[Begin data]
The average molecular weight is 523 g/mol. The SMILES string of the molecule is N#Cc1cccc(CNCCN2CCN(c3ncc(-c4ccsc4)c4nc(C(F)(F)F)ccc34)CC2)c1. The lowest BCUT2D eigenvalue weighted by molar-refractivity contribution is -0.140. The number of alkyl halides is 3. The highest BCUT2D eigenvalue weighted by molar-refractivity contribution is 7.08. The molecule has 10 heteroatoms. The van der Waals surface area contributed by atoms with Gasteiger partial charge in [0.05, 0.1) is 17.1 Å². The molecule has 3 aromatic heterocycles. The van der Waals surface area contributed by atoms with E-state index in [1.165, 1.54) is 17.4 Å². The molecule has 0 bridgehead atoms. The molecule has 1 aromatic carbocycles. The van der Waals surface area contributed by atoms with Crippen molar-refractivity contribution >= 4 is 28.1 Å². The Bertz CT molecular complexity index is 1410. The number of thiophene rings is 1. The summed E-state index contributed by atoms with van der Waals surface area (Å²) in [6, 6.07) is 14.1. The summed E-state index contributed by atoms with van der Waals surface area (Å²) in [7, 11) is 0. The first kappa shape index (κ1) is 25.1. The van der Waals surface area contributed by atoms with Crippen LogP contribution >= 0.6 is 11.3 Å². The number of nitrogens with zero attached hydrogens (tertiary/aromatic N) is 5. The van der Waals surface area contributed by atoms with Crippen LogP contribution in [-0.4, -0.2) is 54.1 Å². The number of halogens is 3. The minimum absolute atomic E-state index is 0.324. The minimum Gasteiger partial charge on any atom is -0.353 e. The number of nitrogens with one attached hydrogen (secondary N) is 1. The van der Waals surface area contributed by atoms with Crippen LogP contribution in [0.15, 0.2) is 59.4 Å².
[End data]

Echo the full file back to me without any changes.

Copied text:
The average molecular weight is 523 g/mol. The SMILES string of the molecule is N#Cc1cccc(CNCCN2CCN(c3ncc(-c4ccsc4)c4nc(C(F)(F)F)ccc34)CC2)c1. The lowest BCUT2D eigenvalue weighted by molar-refractivity contribution is -0.140. The number of alkyl halides is 3. The highest BCUT2D eigenvalue weighted by molar-refractivity contribution is 7.08. The molecule has 10 heteroatoms. The van der Waals surface area contributed by atoms with Gasteiger partial charge in [0.05, 0.1) is 17.1 Å². The molecule has 3 aromatic heterocycles. The van der Waals surface area contributed by atoms with E-state index in [1.165, 1.54) is 17.4 Å². The molecule has 0 bridgehead atoms. The molecule has 1 aromatic carbocycles. The van der Waals surface area contributed by atoms with Crippen molar-refractivity contribution >= 4 is 28.1 Å². The Bertz CT molecular complexity index is 1410. The number of thiophene rings is 1. The summed E-state index contributed by atoms with van der Waals surface area (Å²) in [6, 6.07) is 14.1. The summed E-state index contributed by atoms with van der Waals surface area (Å²) in [7, 11) is 0. The first kappa shape index (κ1) is 25.1. The van der Waals surface area contributed by atoms with Crippen LogP contribution >= 0.6 is 11.3 Å². The number of nitrogens with zero attached hydrogens (tertiary/aromatic N) is 5. The van der Waals surface area contributed by atoms with Crippen LogP contribution in [-0.4, -0.2) is 54.1 Å². The number of halogens is 3. The minimum absolute atomic E-state index is 0.324. The minimum Gasteiger partial charge on any atom is -0.353 e. The number of nitrogens with one attached hydrogen (secondary N) is 1. The van der Waals surface area contributed by atoms with Crippen LogP contribution in [0.15, 0.2) is 59.4 Å².